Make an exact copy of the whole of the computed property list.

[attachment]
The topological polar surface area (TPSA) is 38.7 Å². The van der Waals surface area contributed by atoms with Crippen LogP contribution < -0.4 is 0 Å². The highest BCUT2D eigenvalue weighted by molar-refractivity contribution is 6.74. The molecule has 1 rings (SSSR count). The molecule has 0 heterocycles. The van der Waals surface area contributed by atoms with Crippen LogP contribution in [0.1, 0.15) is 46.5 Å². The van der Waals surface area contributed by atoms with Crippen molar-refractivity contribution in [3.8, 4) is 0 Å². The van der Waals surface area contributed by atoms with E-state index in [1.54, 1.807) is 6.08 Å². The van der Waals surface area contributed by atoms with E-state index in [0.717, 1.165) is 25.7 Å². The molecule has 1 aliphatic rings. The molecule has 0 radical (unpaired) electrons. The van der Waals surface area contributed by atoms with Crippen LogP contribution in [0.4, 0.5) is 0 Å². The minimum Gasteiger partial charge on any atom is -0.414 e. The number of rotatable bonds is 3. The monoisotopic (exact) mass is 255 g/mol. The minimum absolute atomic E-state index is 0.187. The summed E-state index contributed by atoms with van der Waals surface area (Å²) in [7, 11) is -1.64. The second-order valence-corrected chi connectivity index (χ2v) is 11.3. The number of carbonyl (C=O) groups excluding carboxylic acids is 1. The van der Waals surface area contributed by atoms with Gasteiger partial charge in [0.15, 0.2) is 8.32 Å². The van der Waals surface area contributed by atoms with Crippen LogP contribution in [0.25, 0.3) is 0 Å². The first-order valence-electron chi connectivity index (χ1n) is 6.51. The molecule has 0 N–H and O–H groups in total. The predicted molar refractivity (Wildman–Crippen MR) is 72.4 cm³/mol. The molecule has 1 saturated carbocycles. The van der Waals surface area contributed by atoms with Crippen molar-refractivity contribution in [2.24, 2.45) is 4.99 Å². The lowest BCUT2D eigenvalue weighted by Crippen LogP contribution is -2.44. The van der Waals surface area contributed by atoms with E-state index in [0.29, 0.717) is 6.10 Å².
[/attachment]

The topological polar surface area (TPSA) is 38.7 Å². The van der Waals surface area contributed by atoms with Crippen LogP contribution < -0.4 is 0 Å². The highest BCUT2D eigenvalue weighted by molar-refractivity contribution is 6.74. The molecule has 1 rings (SSSR count). The molecule has 0 heterocycles. The van der Waals surface area contributed by atoms with Crippen LogP contribution in [0.1, 0.15) is 46.5 Å². The van der Waals surface area contributed by atoms with Crippen molar-refractivity contribution in [3.8, 4) is 0 Å². The van der Waals surface area contributed by atoms with E-state index in [1.54, 1.807) is 6.08 Å². The van der Waals surface area contributed by atoms with E-state index in [0.717, 1.165) is 25.7 Å². The molecule has 1 aliphatic rings. The molecule has 0 radical (unpaired) electrons. The van der Waals surface area contributed by atoms with Crippen LogP contribution in [0.4, 0.5) is 0 Å². The minimum Gasteiger partial charge on any atom is -0.414 e. The number of rotatable bonds is 3. The monoisotopic (exact) mass is 255 g/mol. The minimum absolute atomic E-state index is 0.187. The summed E-state index contributed by atoms with van der Waals surface area (Å²) in [7, 11) is -1.64. The second-order valence-corrected chi connectivity index (χ2v) is 11.3. The number of carbonyl (C=O) groups excluding carboxylic acids is 1. The van der Waals surface area contributed by atoms with Gasteiger partial charge in [0.15, 0.2) is 8.32 Å². The van der Waals surface area contributed by atoms with Crippen LogP contribution in [0.25, 0.3) is 0 Å². The first-order valence-electron chi connectivity index (χ1n) is 6.51. The molecule has 0 N–H and O–H groups in total. The predicted molar refractivity (Wildman–Crippen MR) is 72.4 cm³/mol. The molecule has 1 saturated carbocycles. The van der Waals surface area contributed by atoms with Crippen molar-refractivity contribution in [2.24, 2.45) is 4.99 Å². The lowest BCUT2D eigenvalue weighted by Crippen LogP contribution is -2.44. The van der Waals surface area contributed by atoms with E-state index in [0.29, 0.717) is 6.10 Å².